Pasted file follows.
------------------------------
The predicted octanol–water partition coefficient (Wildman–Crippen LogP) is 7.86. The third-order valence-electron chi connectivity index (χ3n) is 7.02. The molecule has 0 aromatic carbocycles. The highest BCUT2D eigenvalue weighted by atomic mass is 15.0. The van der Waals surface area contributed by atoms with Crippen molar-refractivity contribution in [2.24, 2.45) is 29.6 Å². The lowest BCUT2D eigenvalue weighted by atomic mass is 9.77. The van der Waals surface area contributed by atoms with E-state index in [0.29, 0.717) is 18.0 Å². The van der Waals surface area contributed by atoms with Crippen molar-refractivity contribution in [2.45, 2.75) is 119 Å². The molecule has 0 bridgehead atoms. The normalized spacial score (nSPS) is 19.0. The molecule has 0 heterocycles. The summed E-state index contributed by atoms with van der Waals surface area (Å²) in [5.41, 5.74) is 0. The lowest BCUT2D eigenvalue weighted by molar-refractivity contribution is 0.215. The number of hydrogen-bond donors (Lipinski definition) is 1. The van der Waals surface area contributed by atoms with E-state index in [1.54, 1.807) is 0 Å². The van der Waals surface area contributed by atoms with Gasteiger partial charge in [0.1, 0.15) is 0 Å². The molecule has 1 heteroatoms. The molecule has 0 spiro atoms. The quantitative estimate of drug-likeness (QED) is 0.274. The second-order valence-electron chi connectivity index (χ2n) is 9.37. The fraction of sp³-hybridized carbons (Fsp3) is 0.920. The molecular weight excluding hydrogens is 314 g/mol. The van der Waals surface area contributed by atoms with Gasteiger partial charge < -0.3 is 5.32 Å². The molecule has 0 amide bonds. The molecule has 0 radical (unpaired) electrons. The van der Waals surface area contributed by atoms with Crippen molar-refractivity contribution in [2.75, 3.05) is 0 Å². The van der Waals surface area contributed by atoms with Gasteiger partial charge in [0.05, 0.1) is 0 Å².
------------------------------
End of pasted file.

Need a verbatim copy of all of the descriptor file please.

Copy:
The predicted octanol–water partition coefficient (Wildman–Crippen LogP) is 7.86. The third-order valence-electron chi connectivity index (χ3n) is 7.02. The molecule has 0 aromatic carbocycles. The highest BCUT2D eigenvalue weighted by atomic mass is 15.0. The van der Waals surface area contributed by atoms with Crippen molar-refractivity contribution in [2.24, 2.45) is 29.6 Å². The lowest BCUT2D eigenvalue weighted by atomic mass is 9.77. The van der Waals surface area contributed by atoms with E-state index in [0.29, 0.717) is 18.0 Å². The van der Waals surface area contributed by atoms with Crippen molar-refractivity contribution in [2.45, 2.75) is 119 Å². The molecule has 0 bridgehead atoms. The normalized spacial score (nSPS) is 19.0. The molecule has 0 heterocycles. The summed E-state index contributed by atoms with van der Waals surface area (Å²) in [5.41, 5.74) is 0. The lowest BCUT2D eigenvalue weighted by molar-refractivity contribution is 0.215. The number of hydrogen-bond donors (Lipinski definition) is 1. The van der Waals surface area contributed by atoms with E-state index in [1.54, 1.807) is 0 Å². The van der Waals surface area contributed by atoms with Gasteiger partial charge in [0.1, 0.15) is 0 Å². The molecule has 1 heteroatoms. The molecule has 0 spiro atoms. The quantitative estimate of drug-likeness (QED) is 0.274. The second-order valence-electron chi connectivity index (χ2n) is 9.37. The fraction of sp³-hybridized carbons (Fsp3) is 0.920. The molecular weight excluding hydrogens is 314 g/mol. The van der Waals surface area contributed by atoms with Gasteiger partial charge < -0.3 is 5.32 Å². The molecule has 0 amide bonds. The molecule has 0 radical (unpaired) electrons. The van der Waals surface area contributed by atoms with Crippen molar-refractivity contribution in [2.75, 3.05) is 0 Å². The van der Waals surface area contributed by atoms with Gasteiger partial charge in [0.05, 0.1) is 0 Å².